Gender Equality and Status Of Women In Zoroastrianism

A Parsi Woman by Raja Ravi Varma

The Painting of a Parsi Woman by Raja Ravi Varma - Modified for

by Jayaram V

Zoroastrian religion does not discriminate between men and women. Leaving aside the differences with regard to religious observances and role responsibilities, both the sexes are treated equally in the religious texts. Unlike in the Vedic religion there is no preferential treatment for male children. There is no such argument that male children are necessary for the deliverance of parents into the ancestral world.

The initiation ceremony, Naujot is performed for both male and female children. Of the six Immortal Beings created by God, three are feminine and three are masculine. According to the Bundhahisn, "the sky, metal, wind, and fire are male, and are never otherwise; the water, earth, plants, and fish are female, and are never otherwise; the remaining creation consists of male and female." Both men and women have equal importance in protecting the sanctity and divinity of the world. Children are advised to honor both mother and father equally.

Creation of Man and Woman

According to the Zoroastrian theories of creation, both men and women originated from the seed of Gayomard, the primeval man. When he was attacked by the evil forces, before passing away, he gave forth seed. The seed developed into Matro (Mashye) and Matroyao (Mashyane). They grew up from the earth like a plant united below the waist, whereby it was difficult to know who was male who was female. Ahura Mazda separated them from each other and changed them from plant into the shape of man. To them He said, "You are man, you are the ancestry of the world, and you are created perfect in devotion by me; perform devotedly the duty of the law, think good thoughts, speak good words, do good deeds, and worship no demons!" After receiving instructions from God they decided to follow His commandments. However soon they were attacked by the evil forces and their minds were corrupted. The Bundhahishn narrates the subsequent events in the following manner.

17. Owing to the gracelessness which they practiced, the demons became more oppressive, and they themselves carried on unnatural malice between themselves; they advanced one against the other, and smote and tore their hair and cheeks.

18. Then the demons shouted out of the darkness thus: 'You are man; worship the demon! so that your demon of malice may repose.'

19. Mashye went forth and milked a cow's milk, and poured it out towards the northern quarter; through that the demons became more powerful, and owing to them they both became so dry-backed that in fifty winters they had no desire for intercourse, and though they had had intercourse they would have had no children.

20. And on the completion of fifty years the source of desire arose, first in Mashye and then in Mashyane, for Mashye said to Mashyane thus: 'When I see thy shame my desires arise.' Then Mashyane spoke thus: 'Brother Mashye! when I see thy great desire I am also agitated.'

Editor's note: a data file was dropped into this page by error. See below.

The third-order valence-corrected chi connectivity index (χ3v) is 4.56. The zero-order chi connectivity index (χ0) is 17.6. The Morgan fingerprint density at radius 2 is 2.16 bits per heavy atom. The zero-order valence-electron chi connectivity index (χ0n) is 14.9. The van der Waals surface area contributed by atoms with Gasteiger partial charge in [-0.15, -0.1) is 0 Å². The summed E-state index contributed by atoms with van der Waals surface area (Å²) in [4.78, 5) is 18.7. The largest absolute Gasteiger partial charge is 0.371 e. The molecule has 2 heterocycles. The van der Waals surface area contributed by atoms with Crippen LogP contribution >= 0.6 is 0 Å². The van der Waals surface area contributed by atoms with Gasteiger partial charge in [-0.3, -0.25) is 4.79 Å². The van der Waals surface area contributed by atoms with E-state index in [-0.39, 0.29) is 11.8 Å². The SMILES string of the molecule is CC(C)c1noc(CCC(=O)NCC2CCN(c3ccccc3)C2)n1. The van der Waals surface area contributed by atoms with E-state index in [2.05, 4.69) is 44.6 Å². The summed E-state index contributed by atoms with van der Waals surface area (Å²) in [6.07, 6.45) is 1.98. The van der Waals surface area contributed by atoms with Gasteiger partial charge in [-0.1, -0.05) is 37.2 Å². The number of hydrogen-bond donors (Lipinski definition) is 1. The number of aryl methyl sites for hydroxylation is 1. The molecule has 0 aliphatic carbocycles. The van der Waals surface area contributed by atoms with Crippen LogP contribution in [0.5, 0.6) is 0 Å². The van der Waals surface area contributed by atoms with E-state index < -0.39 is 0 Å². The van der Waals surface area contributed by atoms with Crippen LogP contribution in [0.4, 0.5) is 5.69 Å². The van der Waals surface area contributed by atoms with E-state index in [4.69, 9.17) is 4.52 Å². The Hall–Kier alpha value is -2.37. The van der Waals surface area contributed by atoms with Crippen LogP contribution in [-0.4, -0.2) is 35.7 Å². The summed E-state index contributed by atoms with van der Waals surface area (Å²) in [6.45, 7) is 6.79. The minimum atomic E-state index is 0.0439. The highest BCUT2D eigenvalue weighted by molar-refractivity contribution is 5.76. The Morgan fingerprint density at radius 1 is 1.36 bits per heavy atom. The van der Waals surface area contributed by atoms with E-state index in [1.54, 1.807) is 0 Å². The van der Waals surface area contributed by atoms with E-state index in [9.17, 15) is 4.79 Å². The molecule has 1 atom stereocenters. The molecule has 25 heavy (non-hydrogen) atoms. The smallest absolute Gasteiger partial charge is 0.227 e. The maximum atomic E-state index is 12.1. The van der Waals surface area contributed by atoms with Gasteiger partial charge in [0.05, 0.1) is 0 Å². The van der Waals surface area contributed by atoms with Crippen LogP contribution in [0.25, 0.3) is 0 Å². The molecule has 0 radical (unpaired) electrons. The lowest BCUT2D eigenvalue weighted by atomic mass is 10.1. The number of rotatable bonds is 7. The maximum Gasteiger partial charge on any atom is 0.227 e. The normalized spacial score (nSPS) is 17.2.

21. Afterwards, it became their mutual wish that the satisfaction of their desires should be accomplished, as they reflected thus: 'Our duty even for those fifty years was this.'

22. From them was born in nine months a pair, male and female; and owing to tenderness for offspring the mother devoured one, and the father one. 23. And, afterwards, Ohrmazd took tenderness for offspring away from them, so that one may nourish a child, and the child may remain.

Code of conduct for women

Zoroastrian scriptures suggest that women are prone to the temptations of evil and therefore should be kept under regular watch. Women are expected to follow the example of Spenta Aramaiti and cultivate the qualities of love, devotion, sincerity and perfection. According to Arda Viraf, women who are desirous of going to heaven should honor water, fire, earth, trees, cattle and sheep and all the good creations of God. They should perform the religious ceremonies sincerely and offer prayers and service to God and the spiritual beings. They should show reverence and obedience to their husbands and lords and should practice the faith of Mazdayasnians without doubt. They should practice good thoughts, good words and good actions and abstain from sin. Adultery and unnatural intercourse are regarded as sins of heinous kind.

The Denkard classifies women on the basis of their conduct into four classes: "good as well as bad; not bad, and good; not good, and bad; and neither good nor bad. From among these any woman who is not bad and is good should be selected to manage household affairs and to give happiness and comfort to the master of the house. And to keep oneself free from unhappiness she who is good and bad ought not to be obtained; and (men) should positively keep aloof from choosing, from among the two descriptions of women mentioned above, her who is not good and is bad, over her who is neither good nor bad."

The Meno-i-Khard describes the best of women as "The woman who is young, who is properly disposed, who is faithful, who is respected, who is good-natured, who enlivens the house, whose modesty and awe are virtuous, a friend of her own father and elders, husband and guardian, handsome and replete with animation is chief over the women who are her own associates."